In Henry VIII's day the English called similar ships "galleasses," a term that also meant a very heavy galley.

The modern connotation of "galleon" comes partly from the Armada, and partly from a later era, the 17th century, when a galleon was the Spanish equivalent of an Indiaman.

Carla said...

Which was the sort of issue that led me to 'skald'....
Re galleon, a ship like an Indiaman is the sort of mental image the word calls up for me, so maybe I got it from the later usage as well as kids' books on the Armada. I am terribly ignorant about shipping and nautical terms. Would the Mary Rose have been a carrack, or what?

Rick said...

The galleon as "Indiaman" probably fed heavily into the popular image. Generally, the portrayals of archaic ships in old Hollywood movies and the like draw more on the 17th century (e.g., baroque ornamentation) than on the 16th.

The Mary Rose was a carrack. But just to complicate things, she turns out to have had cleaner lines and a more advanced design than anyone would have guessed based on the contemporary illustration of her in the Anthony Rolls.

This is all the more remarkable since she was built in 1509-1510, right at the start of Henry VIII's reign. (She was extensively overhauled in the 1530s, but the surviving hull is mostly the original construction.)

I suspect that her loss contributed heavily to the English idea that ships should be commanded by seamen. She had a highly experienced crew, but they supposedly argued over how to maneuver the ship, and her captain shouted out to a nearby ship, "I have the sort of knaves I cannot rule." Probably they weren't so much insubordinate, as her captain, Lord Lisle's brother, couldn't resolve a shiphandling dispute ... and down she went.

Carla said...

The idea that ships should be commanded by seamen seems eminently sensible to me :-) So was it different in other countries (for how long?), and is that why Britannia rules (ruled) the waves?

And does the design of the Mary Rose indicate that shipbuilding was further advanced at the time than was thought, or was she a one-off, or is that not known?

Rick said...

Having seamen command ships posed a problem before there were standing navies - a commander pretty much had to be noble or gentry, and how many would have sea experience? Trading communities like Venice had an advantage, since going to sea was common for young noblemen, providing a pool of experience.

The situation wasn't absolute, though - in Spanish romances, chivalric adventures often took place at sea, so there was some cultural basis for nobles knowing something about ships.

One thing that gave England a leg up was, basically, piracy - West Country gentry regarded plundering Spaniards as an entirely respectable calling. Once regular navies were established, countries like France also found it easier to have officers that were both noble and competent.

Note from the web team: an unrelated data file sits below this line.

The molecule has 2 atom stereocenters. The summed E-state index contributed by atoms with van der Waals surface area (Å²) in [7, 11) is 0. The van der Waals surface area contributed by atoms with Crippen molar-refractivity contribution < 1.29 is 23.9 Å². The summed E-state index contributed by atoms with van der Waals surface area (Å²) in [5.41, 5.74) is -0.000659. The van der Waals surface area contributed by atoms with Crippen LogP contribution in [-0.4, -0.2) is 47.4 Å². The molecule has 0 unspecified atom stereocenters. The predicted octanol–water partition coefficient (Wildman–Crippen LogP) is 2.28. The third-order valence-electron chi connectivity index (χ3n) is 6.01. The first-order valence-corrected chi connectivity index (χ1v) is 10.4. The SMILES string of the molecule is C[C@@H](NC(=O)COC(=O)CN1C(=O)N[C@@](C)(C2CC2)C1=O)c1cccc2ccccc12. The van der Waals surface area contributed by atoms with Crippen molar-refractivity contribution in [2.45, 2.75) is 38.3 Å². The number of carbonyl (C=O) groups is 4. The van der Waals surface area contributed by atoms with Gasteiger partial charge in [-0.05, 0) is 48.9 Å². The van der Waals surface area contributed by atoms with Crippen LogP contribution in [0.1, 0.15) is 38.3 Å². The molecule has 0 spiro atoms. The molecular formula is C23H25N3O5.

The Mary Rose is the only example we have, but in all likelihood she was not a fluke. And some of Henry's later ships were still regarded as models of good performance in Elizabethan times.

Carla said...

Tsk, when the British do it it's called privateering :-) I guess the dichotomy between nobility and competence was also a problem in land command, though the errors may not have been quite as spectacular as sinking the king's flagship without firing a shot. (No wonder the captain always goes down with his ship - can you just imagine trying to explain that to Henry VIII?)

Rick said...

LOL on explaining it to Henry VIII!

Competence was always a problem when armies were essentially militia commanded by amateurs. Though warfare was often endemic, and also deeply rooted in the aristocratic ethos.

Gabriele Campbell said...

"I have the sort of knaves I cannot rule."

What an incompetent commander. That's the moment where the sword or pistol should come out, "ye misbegotten sons of a Klabauterman, ye man that rope now or I'll have yer unwashed hides!"

I really need to write that pirate novel. :) Mine has cogs, and researching those should be fun esp. since there's a bunch of reconstructed ones sailing on the Baltic.

Rick said...

Incompetent, yes, but not a problem he could have solved with two pistols and sword in hand. His problem was he didn't know how to sail a ship!

Anonymous said...

I'm in favor of the strange flipping-back term, it adds an aura of authenticity, deservedly or not. It is rewarding to learn bits of language through novels, like deciphering a code.

Unknown said...

I'd sooner have the archaic terms too, preferably making them understandable from the context.
A method often adopted in the fantasy genre is to have your main characters ignorant (e.g. hobbits, country yokels, visitors from modern times, etc.) and so in need of explanations form their more learned friends. I'd always add a glossary too.